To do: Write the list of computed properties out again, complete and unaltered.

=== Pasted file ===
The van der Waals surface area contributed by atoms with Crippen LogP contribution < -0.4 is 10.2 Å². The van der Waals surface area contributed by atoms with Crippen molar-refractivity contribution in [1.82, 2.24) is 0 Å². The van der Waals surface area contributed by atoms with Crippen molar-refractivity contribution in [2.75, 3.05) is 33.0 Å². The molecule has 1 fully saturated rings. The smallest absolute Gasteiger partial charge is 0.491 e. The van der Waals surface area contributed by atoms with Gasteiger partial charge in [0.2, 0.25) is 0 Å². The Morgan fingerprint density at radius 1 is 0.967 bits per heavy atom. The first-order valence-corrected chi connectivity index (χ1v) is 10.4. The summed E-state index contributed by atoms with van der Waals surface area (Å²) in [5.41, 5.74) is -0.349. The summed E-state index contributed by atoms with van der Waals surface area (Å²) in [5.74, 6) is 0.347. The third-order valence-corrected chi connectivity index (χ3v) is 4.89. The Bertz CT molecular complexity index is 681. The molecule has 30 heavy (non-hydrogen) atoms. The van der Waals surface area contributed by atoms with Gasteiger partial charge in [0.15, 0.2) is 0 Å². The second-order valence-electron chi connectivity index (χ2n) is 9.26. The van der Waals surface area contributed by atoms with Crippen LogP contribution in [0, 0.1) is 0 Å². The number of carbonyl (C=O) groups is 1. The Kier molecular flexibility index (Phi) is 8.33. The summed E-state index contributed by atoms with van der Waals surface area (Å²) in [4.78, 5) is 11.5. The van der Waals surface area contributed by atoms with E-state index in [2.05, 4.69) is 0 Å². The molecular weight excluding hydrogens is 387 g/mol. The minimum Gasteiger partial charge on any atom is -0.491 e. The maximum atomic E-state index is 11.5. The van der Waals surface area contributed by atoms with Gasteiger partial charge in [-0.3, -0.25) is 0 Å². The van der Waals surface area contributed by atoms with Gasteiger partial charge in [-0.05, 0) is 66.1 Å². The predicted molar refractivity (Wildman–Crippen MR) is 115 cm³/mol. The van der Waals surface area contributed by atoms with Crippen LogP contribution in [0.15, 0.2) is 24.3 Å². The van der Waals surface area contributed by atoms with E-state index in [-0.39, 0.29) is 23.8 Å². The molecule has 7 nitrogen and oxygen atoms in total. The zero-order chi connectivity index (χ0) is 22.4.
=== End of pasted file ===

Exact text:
The van der Waals surface area contributed by atoms with Crippen LogP contribution < -0.4 is 10.2 Å². The van der Waals surface area contributed by atoms with Crippen molar-refractivity contribution in [1.82, 2.24) is 0 Å². The van der Waals surface area contributed by atoms with Crippen molar-refractivity contribution in [2.75, 3.05) is 33.0 Å². The molecule has 1 fully saturated rings. The smallest absolute Gasteiger partial charge is 0.491 e. The van der Waals surface area contributed by atoms with Gasteiger partial charge in [0.2, 0.25) is 0 Å². The Morgan fingerprint density at radius 1 is 0.967 bits per heavy atom. The first-order valence-corrected chi connectivity index (χ1v) is 10.4. The summed E-state index contributed by atoms with van der Waals surface area (Å²) in [5.41, 5.74) is -0.349. The summed E-state index contributed by atoms with van der Waals surface area (Å²) in [5.74, 6) is 0.347. The third-order valence-corrected chi connectivity index (χ3v) is 4.89. The Bertz CT molecular complexity index is 681. The molecule has 30 heavy (non-hydrogen) atoms. The van der Waals surface area contributed by atoms with Gasteiger partial charge in [0.15, 0.2) is 0 Å². The second-order valence-electron chi connectivity index (χ2n) is 9.26. The van der Waals surface area contributed by atoms with Crippen LogP contribution in [0, 0.1) is 0 Å². The number of carbonyl (C=O) groups is 1. The Kier molecular flexibility index (Phi) is 8.33. The summed E-state index contributed by atoms with van der Waals surface area (Å²) in [4.78, 5) is 11.5. The van der Waals surface area contributed by atoms with E-state index in [2.05, 4.69) is 0 Å². The molecular weight excluding hydrogens is 387 g/mol. The minimum Gasteiger partial charge on any atom is -0.491 e. The maximum atomic E-state index is 11.5. The van der Waals surface area contributed by atoms with Gasteiger partial charge in [-0.3, -0.25) is 0 Å². The van der Waals surface area contributed by atoms with Gasteiger partial charge in [-0.05, 0) is 66.1 Å². The predicted molar refractivity (Wildman–Crippen MR) is 115 cm³/mol. The van der Waals surface area contributed by atoms with Crippen LogP contribution in [0.15, 0.2) is 24.3 Å². The van der Waals surface area contributed by atoms with E-state index in [-0.39, 0.29) is 23.8 Å². The molecule has 7 nitrogen and oxygen atoms in total. The zero-order chi connectivity index (χ0) is 22.4.